Wipeout 2048 (PlayStation Vita)
Developed/Published by: Studio Liverpool / Sony Computer Entertainment
Released: February 22nd, 2012
Completed: 15th April, 2014
Completion: Finished the single-player campaign with all elite passes, played one section of the online campaign, and played a few chunks of the Wipeout HD/Fury campaigns.
Trophies / Achievements: 34%
With Kurt Cobain’s suicide on April 5th twenty years ago generally considered to line up with the birth of Britpop—as if his head exploded into a bloom of English roses—it’s fairly fitting that I found myself digging into the last outing of the Wipeout franchise while the British press felt the timing was right to masturbate itself silly with retrospectives of a romanticised past.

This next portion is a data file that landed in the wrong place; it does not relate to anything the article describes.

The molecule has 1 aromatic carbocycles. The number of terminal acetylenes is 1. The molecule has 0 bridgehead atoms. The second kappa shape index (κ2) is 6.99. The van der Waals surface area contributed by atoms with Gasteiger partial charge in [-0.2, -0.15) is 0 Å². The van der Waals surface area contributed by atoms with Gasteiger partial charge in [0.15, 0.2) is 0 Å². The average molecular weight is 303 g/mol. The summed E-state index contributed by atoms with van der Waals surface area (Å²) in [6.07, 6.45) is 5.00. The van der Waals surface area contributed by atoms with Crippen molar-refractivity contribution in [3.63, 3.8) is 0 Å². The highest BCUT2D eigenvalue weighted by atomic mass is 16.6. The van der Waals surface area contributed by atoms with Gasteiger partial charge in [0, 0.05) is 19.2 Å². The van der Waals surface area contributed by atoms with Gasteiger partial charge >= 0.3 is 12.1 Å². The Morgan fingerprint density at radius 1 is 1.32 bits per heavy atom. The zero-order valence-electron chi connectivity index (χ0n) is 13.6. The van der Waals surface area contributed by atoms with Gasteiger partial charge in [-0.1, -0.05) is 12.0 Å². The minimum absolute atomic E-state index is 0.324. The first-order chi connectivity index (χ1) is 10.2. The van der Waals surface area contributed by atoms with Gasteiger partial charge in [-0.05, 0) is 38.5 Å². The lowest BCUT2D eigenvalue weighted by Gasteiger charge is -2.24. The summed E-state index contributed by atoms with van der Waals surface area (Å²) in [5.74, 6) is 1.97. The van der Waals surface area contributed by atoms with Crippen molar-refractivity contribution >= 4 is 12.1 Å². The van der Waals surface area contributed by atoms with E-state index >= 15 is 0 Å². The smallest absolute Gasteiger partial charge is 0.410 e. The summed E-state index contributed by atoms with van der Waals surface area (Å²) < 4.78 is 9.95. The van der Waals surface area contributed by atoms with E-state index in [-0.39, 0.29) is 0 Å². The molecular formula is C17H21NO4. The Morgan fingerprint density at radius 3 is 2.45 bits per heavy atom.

Wipeout was a PlayStation UK launch title on the 29th of September, 1995, so right at the height of Britpop-mania; Wonderwall was released just two weeks earlier. It’s hard not to feel pangs of horror that a series that once felt so futuristic (by way of The Designer’s Republic) is now nineteen years old, but as with Britpop, Wipeout’s place is to line up as an example of what was once British exceptionalism. When I think of this period of post-Cobain US, I layer a sickly, orange television-transmission filter over a country spinning its wheels culturally while it waited for nu metal to be invented. Twisted Metal defined the “extreme” angle of the PlayStation’s marketing in the US, still locked into the “Genesis does what Nintendon’t” mindset; ugly, nihilistic car combat with evil clown iconography. Like nu metal, the only thing that could make it seem cool is that your parents might confiscate it.